Korean J Pain 2019; 32(2): 97-104
Published online April 1, 2019 https://doi.org/10.3344/kjp.2019.32.2.97
Copyright © The Korean Pain Society.
Mehran Sotoodehnia, Mozhgan Farmahini-Farahani, Arash Safaie, Fatemeh Rasooli, and Alireza Baratloo
Prehospital Emergency Research Center and Department of Emergency Medicine, Sina Hospital, Tehran University of Medical Sciences, Tehran, Iran
Correspondence to:Mozhgan Farmahini-Farahani, Department of Emergency Medicine, Sina Hospital, Hasanabad Square, Tehran 1136746911, Iran
Tel: ＋98-91-2680-6154, Fax: ＋98-21-6312-1432, E-mail: firstname.lastname@example.org, ORCID: https://orcid.org/0000-0001-7529-6617
Received: December 18, 2018; Revised: January 16, 2019; Accepted: January 23, 2019
This is an open-access article distributed under the terms of the Creative Commons Attribution Non-Commercial License (http://creativecommons.org/licenses/by-nc/4.0/), which permits unrestricted non-commercial use, distribution, and reproduction in any medium, provided the original work is properly cited.
Background: This study was conducted to compare the effectiveness of low-dose ketamine versus ketorolac in pain control in patients with acute renal colic presenting to the emergency department (ED).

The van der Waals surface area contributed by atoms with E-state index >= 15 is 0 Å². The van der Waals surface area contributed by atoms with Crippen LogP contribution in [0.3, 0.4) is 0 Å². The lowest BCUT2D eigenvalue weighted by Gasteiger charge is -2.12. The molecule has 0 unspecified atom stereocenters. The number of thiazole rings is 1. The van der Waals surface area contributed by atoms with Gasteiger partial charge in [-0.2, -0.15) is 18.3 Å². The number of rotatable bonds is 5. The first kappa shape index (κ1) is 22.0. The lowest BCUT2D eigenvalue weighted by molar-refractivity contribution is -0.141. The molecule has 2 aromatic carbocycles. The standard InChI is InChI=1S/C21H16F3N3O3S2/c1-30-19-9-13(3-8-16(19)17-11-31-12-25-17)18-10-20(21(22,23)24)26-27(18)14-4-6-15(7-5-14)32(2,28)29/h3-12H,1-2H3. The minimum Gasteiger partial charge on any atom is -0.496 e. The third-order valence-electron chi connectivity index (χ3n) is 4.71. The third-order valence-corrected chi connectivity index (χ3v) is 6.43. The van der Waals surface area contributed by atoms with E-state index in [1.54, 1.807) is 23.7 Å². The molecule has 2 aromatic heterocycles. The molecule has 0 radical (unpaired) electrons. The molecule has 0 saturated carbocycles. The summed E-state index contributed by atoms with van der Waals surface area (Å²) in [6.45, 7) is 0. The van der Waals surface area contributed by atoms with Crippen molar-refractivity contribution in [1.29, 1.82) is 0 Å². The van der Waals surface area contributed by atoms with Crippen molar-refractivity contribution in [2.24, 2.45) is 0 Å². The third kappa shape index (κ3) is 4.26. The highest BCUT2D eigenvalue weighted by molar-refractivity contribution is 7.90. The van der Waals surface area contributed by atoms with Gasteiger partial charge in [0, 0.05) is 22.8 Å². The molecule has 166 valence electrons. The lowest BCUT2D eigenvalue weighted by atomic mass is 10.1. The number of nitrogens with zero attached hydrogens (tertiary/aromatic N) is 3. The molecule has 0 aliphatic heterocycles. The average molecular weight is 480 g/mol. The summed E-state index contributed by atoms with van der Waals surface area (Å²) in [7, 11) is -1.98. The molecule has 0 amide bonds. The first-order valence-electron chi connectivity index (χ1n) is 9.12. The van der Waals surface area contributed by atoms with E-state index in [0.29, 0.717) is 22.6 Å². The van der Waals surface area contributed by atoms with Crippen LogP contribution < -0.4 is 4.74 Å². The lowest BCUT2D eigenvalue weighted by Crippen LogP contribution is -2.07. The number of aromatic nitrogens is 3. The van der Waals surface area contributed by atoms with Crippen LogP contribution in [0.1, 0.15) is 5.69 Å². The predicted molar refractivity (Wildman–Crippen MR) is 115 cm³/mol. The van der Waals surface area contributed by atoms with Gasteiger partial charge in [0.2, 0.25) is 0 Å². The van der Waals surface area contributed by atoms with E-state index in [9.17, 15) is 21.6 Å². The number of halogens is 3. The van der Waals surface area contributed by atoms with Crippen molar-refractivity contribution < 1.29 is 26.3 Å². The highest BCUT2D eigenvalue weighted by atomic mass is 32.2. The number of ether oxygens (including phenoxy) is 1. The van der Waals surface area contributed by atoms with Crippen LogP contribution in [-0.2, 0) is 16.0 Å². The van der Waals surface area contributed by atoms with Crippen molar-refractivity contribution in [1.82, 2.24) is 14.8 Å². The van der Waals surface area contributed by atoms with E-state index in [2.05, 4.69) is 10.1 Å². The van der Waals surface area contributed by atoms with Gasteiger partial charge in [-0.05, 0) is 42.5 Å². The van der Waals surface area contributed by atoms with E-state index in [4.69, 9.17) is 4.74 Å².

Methods: This is a double-blind randomized clinical trial. The initial pain severity was assessed using the numerical rating scale (NRS). Then, ketamine or ketorolac was administered intravenously at a dose of 0.6 mg/kg and 30 mg respectively. The pain severity and adverse drug reactions were recorded 5, 15, 30, 60, and 120 min thereafter.
Results: The data of 62 subjects in the ketamine group and 64 patients in the ketorolac group were analyzed. The mean age of the patients was 34.2 ± 9.9 and 37.9 ± 10.6 years in the ketamine and ketorolac group, respectively. There was no significant difference in the mean NRS scores at each time point, except for the 5 min, between the two groups. Despite a marked decrease in pain severity in the ketamine group from drug administration at the 5 min, a slight increase in pain was observed from the 5 min to the 15 min. The rate of adverse drug reactions, including dizziness (P = 0.001), agitation (P = 0.002), increased systolic blood pressure (＞ 140 mmHg), and diastolic blood pressure (＞ 90 mmHg) was higher in the ketamine group.
Conclusions: Low dose ketamine is as effective as ketorolac in pain management in patients with renal colic presenting to the ED. However, it is associated with a higher rate of adverse drug reactions.
Keywords: Acute pain, Blood pressure, Double-blind method, Drug-related adverse reactions, Hospital emergency service, Ketamine, Ketorolac, Pain management, Randomized controlled trial, Renal colic, Urinary calculi.